why 8 february matters to me

Posted on February 8, 2011


(My daughter and son-in-law have been living in London for the past few years.  She writes a blog, www.theyaelchronicles.wordpress.com so that friends and family can keep up with their lives in London and their travels.  She is a great writer.  This was today’s post.)

Three years ago Bryan and I got off a Virgin redeye flight from New York into London Heathrow. I had been to London exactly once before, years before, for 4 days. I had a good trip then. It rained. Nothing specifically stuck out for me. We laughed at Madame Tussaud’s. We stayed in a beautiful hotel. We were a young couple and had some bumps at the time. In the filmstrip in my mind of all the vacations Bryan and I have taken, it ranks mid to low. But no matter. I wanted to move to London. And so we did years later. And so we got off that plane. On that 8 February. And I was elated. And I really never looked back with question. Even when I was job searching, knowing few people, looking at flats, and spending days by myself, walking slower to make time pass. Staring at the same view from the same elliptical machine, working out because I didn’t know what else to do. Listening to the same songs on repeat on my iPod. Carrying more than one person should ever carry by themselves on a bus back from Ikea. Passing strangers on the street and wondering who my friends would be. If they would be. Going on first interviews with British headhunters who all wanted to know why I was here, and how long I was staying. Suspicious-like. Literally pounding the pavements with my only navigational tool a dog-earned and post-ited copy of A to Z. Which I then lost one day on the tube. Imagine that. A moment in time before a walking version of satnav on the iPhone. I love London. Partly for the city it is to the world. Partly for the city it is to me. And mostly because it dared me, inexplicably, to do something. I will forever be grateful for that, and forever changed.

Today is also 20 weeks for my inside-baby. The stereotype about the second is true for me. That you forget to focus during pregnancy, and shamefully, probably sometimes after they are born. When I was pregnant with Jonah, I was totally mesmerized by the experience. I felt beautiful and dewy and I often smiled walking across the street, pressing a hand to my stomach as though that would shield oncoming traffic. I cried with gratitude when friends from all over lent me maternity clothes and kept a journal which I wrote in every week – sometimes I had so much to say, the text was overflowing into the margins. I took weekly photos and wrote long email updates to my inner circle. I was already so deeply, deeply in love with my child. I laid in bed at night with the comfort of my old frenemy, insomnia, and thought about this good fortune and wondered what would be while I repeatedly rearranged the five pillows propping me in position. I had baby showers and asked for long tomes of advice from mothers that had gone before me. I spent so many quiet moments folding slowly, thoughtfully and lovingly each piece of brand new clothing that was waiting for its inhabiter to arrive. I was pensive. Often.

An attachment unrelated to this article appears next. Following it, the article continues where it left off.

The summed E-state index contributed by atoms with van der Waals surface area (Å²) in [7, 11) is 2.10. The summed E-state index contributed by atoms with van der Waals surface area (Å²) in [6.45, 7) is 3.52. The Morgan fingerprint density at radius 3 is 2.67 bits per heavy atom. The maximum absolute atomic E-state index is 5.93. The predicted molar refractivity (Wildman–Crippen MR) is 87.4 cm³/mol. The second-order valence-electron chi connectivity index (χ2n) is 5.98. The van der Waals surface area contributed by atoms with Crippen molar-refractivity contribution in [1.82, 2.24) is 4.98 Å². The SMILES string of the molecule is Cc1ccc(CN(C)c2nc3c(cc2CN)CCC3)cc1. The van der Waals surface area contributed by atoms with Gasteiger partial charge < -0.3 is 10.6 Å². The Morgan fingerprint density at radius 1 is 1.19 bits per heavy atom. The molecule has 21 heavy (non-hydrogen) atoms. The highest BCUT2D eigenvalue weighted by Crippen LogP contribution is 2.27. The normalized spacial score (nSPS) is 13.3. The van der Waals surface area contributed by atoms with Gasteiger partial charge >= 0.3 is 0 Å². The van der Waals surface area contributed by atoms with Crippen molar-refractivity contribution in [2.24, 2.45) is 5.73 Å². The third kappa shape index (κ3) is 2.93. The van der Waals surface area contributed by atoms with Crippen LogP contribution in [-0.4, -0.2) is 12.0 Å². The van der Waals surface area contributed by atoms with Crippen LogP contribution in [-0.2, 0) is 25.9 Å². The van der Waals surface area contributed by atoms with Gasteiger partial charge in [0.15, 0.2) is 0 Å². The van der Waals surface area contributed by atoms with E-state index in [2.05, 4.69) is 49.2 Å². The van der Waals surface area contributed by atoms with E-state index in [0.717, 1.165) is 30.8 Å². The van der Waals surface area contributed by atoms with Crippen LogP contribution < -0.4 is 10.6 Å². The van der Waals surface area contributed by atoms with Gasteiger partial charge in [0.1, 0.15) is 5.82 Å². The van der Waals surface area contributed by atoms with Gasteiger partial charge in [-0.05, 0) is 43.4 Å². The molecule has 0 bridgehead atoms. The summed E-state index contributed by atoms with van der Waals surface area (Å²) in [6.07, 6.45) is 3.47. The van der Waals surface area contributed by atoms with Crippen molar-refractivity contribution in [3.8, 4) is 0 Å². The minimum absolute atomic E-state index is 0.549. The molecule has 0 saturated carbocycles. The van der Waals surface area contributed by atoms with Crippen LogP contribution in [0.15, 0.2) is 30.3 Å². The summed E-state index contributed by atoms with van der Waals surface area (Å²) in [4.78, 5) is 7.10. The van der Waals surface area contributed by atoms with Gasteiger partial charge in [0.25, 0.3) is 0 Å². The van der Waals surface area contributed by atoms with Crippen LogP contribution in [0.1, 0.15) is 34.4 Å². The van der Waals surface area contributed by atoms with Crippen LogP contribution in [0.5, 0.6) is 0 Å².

Today I am 20 weeks. Halfway. And there is no belly shot. No email to family and friends. No journal. No pen to paper or deep thought in the wee hours of insomnia except that it would be nice to sleep and why is the flat always so hot. I feel guilty that I am behaving differently and premeditated guilt that my new child will probably wear used clothes and sit and bounce and ride and laugh in and on items that I will have to furiously scrub of spit up, wear, tear and weather from the past two years immediately before his or her arrival. Mostly, premeditated guilt that no doubt when this new miracle is here, gurgling and smiling and drooling and being a baby, I will still have one eye on my first – still so utterly and completely taken by him, afraid to miss even just one thing.

Halfway. And I love this baby with my whole heart. With every molecule in me and the ones that are forced to swirl around me when I cut through air going here and there and everywhere. I already believe that my family is by definition us four. Jonah kisses my belly every day and I whisper to the one inside, he is your best friend. If you only take one piece of advice ever from your mother, take that one.

20 week inside-baby, I think about you every day. I do. I love you. Halfway.

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